Father guilty of smacking goes free

  • @AndrewBuncombe
A FATHER found guilty of assault after he smacked his eight-year- old daughter in public walked free yesterday when a court decided he had suffered enough. Campaigners said the decision was a victory for common sense.

The man, a teacher, was told that with his career now in the balance there was little to be gained from punishing him further. He was admonished and discharged - a punishment under Scots law similar to a conditional discharge.

As he left Hamilton Sheriff Court, the 48-year-old was embraced by one of his other two children. Admitting that he had acted wrongly, he said: "I don't think I am a violent person. I said at the time it was wrong. I smacked her so hard. But even when she is tickled she bruises. But I am not trying to minimise what I did and it is a thing I would never do again.

"I know that when I tuck my children into bed at night they know their daddy is not a criminal."

The court had been told that the incident took place on Christmas Eve last year at Motherwell Health Centre, where the man, who cannot be named to protect the identity of his child, put his daughter across his knee, pulled down her underwear and smacked her bare bottom.

Staff at the centre called the social services. When the girl was examined by a doctor she was found to be bruised.

The father told police who arrested him that he had been trying to make his daughter have a tooth removed. At the court hearing the girl said she had not been sore after the smack.

Because of his arrest, the man was placed on library duty at his school and banned from his family home over Christmas.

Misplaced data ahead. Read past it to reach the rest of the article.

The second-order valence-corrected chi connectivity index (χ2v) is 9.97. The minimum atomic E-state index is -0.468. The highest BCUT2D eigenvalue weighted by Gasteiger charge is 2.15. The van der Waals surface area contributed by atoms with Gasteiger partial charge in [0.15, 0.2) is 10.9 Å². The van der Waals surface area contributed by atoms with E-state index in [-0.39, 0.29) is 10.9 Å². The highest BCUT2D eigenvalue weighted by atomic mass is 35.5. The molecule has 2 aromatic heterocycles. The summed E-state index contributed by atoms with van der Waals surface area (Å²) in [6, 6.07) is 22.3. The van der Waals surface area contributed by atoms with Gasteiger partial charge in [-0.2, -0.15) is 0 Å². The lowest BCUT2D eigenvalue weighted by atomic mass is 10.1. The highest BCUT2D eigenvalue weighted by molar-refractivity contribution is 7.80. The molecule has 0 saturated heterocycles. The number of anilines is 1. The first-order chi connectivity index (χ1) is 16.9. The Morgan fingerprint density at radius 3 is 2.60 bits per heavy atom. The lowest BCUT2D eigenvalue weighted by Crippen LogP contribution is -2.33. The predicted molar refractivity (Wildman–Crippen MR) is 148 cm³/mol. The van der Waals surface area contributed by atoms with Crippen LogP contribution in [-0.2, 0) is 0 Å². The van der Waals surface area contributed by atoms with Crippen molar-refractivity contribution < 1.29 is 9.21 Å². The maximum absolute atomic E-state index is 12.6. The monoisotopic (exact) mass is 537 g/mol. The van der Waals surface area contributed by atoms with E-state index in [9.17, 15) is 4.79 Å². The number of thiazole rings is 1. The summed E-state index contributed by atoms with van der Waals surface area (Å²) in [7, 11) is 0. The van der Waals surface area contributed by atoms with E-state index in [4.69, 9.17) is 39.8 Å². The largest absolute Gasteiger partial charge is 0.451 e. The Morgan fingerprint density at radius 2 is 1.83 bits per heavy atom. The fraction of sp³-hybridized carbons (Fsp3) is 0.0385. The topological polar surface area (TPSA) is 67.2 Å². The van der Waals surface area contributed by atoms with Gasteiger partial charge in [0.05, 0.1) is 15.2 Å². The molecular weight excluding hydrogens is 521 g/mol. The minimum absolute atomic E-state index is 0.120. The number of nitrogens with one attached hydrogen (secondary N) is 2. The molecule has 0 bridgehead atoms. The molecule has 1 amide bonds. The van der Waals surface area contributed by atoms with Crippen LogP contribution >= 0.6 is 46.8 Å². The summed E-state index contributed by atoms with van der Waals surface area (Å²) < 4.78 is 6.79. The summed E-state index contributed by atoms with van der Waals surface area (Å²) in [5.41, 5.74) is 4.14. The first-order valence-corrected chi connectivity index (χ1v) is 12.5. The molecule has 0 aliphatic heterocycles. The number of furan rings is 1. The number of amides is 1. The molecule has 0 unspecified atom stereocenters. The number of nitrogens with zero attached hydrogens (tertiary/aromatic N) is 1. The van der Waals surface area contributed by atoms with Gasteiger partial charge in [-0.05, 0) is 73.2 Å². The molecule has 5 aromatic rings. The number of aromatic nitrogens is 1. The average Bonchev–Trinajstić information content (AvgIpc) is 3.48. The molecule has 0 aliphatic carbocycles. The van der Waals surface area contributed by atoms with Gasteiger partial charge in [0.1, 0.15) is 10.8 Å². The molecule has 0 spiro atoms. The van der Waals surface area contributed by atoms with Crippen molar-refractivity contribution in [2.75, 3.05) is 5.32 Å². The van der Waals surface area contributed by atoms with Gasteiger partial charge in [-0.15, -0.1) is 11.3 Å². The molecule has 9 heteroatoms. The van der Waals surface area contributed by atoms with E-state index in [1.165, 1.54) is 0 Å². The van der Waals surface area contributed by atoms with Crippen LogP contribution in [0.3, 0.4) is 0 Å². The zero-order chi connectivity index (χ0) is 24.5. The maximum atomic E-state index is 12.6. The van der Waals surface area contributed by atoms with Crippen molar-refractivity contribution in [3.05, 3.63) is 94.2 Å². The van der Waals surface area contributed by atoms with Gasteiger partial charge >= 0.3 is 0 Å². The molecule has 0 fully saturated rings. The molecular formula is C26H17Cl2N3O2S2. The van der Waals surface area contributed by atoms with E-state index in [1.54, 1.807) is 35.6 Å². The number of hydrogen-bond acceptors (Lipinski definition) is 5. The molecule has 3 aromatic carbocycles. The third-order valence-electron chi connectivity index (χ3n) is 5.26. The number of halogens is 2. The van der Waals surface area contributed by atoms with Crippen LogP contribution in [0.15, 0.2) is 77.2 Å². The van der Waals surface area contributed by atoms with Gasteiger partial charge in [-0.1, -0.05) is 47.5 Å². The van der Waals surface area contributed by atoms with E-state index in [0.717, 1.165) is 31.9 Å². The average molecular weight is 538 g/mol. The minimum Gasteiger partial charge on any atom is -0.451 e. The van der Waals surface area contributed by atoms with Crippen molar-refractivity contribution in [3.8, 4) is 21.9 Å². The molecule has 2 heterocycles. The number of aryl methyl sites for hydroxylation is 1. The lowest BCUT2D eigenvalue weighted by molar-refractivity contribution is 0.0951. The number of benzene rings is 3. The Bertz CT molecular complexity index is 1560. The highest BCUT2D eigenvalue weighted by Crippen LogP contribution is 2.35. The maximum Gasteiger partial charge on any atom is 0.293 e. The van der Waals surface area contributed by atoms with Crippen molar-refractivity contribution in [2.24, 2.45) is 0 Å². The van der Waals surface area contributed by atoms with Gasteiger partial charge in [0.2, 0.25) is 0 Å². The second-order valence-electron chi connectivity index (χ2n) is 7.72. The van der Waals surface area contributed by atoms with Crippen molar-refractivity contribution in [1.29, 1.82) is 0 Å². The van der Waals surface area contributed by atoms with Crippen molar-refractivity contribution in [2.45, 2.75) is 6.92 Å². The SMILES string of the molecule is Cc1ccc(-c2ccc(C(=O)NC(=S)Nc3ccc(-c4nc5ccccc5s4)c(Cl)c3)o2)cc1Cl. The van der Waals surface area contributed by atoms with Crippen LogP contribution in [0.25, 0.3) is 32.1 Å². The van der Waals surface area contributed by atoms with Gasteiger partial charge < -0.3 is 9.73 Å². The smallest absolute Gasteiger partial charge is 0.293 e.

Sheriff Dan Russell had previously ruled that the man's daughter had been a victim of "unnecessary suffering". But yesterday he said he had decided that the father had already been punished enough.

"What has occurred already should be sufficient to ensure no recurrence of such behaviour. I therefore admonish you," he said. "As a result of your actions you have already suffered substantially - questioned by the police, charged and convicted of this offence with substantial loss to your previous clear record. You have also suffered temporary exclusion from your home and your family. Clearly you have the worry and uncertainty of what effect this conviction may have on your future professional life."

Refusing a defence request to order an absolute discharge, Sheriff Russell also decided that the man's three children should be referred to the Reporter to the Children's Panel. The panel will decide whether the children should be placed under a supervision order.

As the man left the court accompanied by his family, his wife said she was relieved at the outcome. "I just wish they could have done this at the beginning without putting our daughter through the trauma. She was so upset from the whole thing," she said.

Cornelia Oddie, deputy director of Family and Youth Concern, a think- tank on family issues, said: "No one condones smacking children but to criminalise a parent for disciplining his child is to involve the state in family affairs in a completely out-of-order way. He is just an ordinary father who has smacked his child. He has probably never done it before and will probably never do it again."

Education officials have still to decide the man's future. The General Teaching Council, the professional teaching body in Scotland, said a report had been received from the Scottish Criminal Records Office.